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Fangio Remembered, 50 years after historic Nuerburgring victory

  • Story Highlights
  • Fiftieth anniversary of Fangio's historic Nuerburgring victory
  • Fangio's record held for over 40 years
  • 1957 car to be exhibited at the Frankfurt Motorshow
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by James Snodgrass for CNN
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LONDON, England (CNN) -- Maserati is set to celebrate the fiftieth anniversary of Formula 1 legend Juan Manuel Fangio winning his fifth world championship. Fangio raced for Alfa Romeo, Ferrari, Mercedes Benz before winning his fifth world championship in a Maserati. He had previously raced for Maserati in 1954 but switched to Mercedes mid-season (and went on to win his second world championship).

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Juan Manuel Fangio racing his Maserati 250F at the Nuerburgring Nordschleife in August 1957

On August 4 1957 Fangio triumphed at the Grand Prix of Germany at Nuerburgring in his Maserati 250F. It would be the last win of his F1 career and would help secure his fifth title.

The race was one of F1 legend. First there was the circuit -- the long (22 km) and notoriously dangerous Nordschleife. And secondly there was Fangio's magnificent comeback. Having lost 45 seconds during a pit stop -- a wheel nut ended up underneath his car -- Fangio had to fight back the lead from the Ferraris of Mike Hawthorn and Peter Collins.

Making up more than 40 seconds in seven laps, Fangio was victorious, lowering the track record lap after lap. "I have never driven that quickly before in my life," the stunned Argentinean said after the race, "and I don't think I will ever be able to do it again."

A late starter, Fangio was 38 when he entered his first Grand Prix in 1950. And he was 46 when he won his fifth world title. In contrast, the oldest driver on today's grid is David Coulthard (36) and the youngest is Sebastian Vettel, who recently celebrated his twentieth birthday.

The Argentinean driver, who died in 1995, is considered by many to be the greatest F1 driver of all time. His record five world championship titles stood for 45 years. It was a feat equaled by Michael Schumacher in 2002. Schumacher then went on to win a further two world championships.

To celebrate the fiftieth anniversary of the win, the car manufacturer from Modena, Italy, will present a special trophy to the highest placed 250F that competes in the Old Timer Grand Prix classic -- a race for owners of historic F1 cars -- which is to be held at Nuerburgring on August 12.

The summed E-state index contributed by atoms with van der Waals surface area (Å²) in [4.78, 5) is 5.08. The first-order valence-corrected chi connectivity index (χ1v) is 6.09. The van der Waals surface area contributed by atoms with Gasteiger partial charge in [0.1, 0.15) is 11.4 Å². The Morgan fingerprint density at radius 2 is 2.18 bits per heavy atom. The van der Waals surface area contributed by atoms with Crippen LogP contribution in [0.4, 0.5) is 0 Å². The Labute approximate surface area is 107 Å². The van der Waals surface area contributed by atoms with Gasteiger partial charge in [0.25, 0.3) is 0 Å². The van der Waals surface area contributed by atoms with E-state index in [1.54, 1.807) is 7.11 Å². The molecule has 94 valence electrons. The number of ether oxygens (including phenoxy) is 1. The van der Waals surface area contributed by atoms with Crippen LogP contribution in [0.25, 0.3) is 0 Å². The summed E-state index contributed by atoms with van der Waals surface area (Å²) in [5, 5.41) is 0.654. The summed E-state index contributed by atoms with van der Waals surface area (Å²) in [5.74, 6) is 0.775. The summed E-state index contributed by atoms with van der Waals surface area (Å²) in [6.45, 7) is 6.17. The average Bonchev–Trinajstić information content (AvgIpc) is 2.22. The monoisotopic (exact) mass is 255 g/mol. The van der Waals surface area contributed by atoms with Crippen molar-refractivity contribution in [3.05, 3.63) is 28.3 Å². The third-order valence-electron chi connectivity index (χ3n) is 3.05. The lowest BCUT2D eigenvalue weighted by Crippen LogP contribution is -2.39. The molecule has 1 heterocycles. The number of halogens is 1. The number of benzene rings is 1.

The 250F that Fangio raced at Nuerburgring in 1957 is to be exhibited at Maserati's stand at the Frankfurt Motorshow in September.

1957 would be Maserati's last year in Formula 1. It continued to build race cars for customers but closed the factory team. This was as a result of a public backlash against motor sport in Italy. That year's Mille Miglia, a 1000 mile (1600 km) road race through the country ended in tragedy when the Ferrari of Spanish aristocrat Marquis de Portago ploughed into a crowd of spectators on the approach to the village of Guidizzolo.

The 150 mph smash claimed the lives of Portago, his navigator Ed Nelson, and 12 of the crowd (half of them children). In the ensuing furore the Italian government banned the race.

The firm's fortunes have zig-zagged ever since. Absorbed by Citroen in 1968 it embarked on an ambitious range of new launches, only to be hit by the oil crisis of 1973 that would bring it down (and take Citroen with it). Citroen was bought by Peugeot who put Maserati in liquidation.

The Italian government propped up the firm until a takeover by Alejandro De Tomaso. An Argentinean like Fangio, De Tomaso participated in one Grand Prix in the 1957 season, coming ninth in the Grand Prix of Argentina.

Under his stewardship Maserati kept ticking over as a niche manufacturer before becoming part of Fiat in 1993. Originally managed as part of Ferrari, it is now paired with Fiat's Alfa Romeo subsidiary. It's most recent models, the four-seater Quattroporte and the new GranTurismo have earned praise from a normally lukewarm press. E-mail to a friend E-mail to a friend

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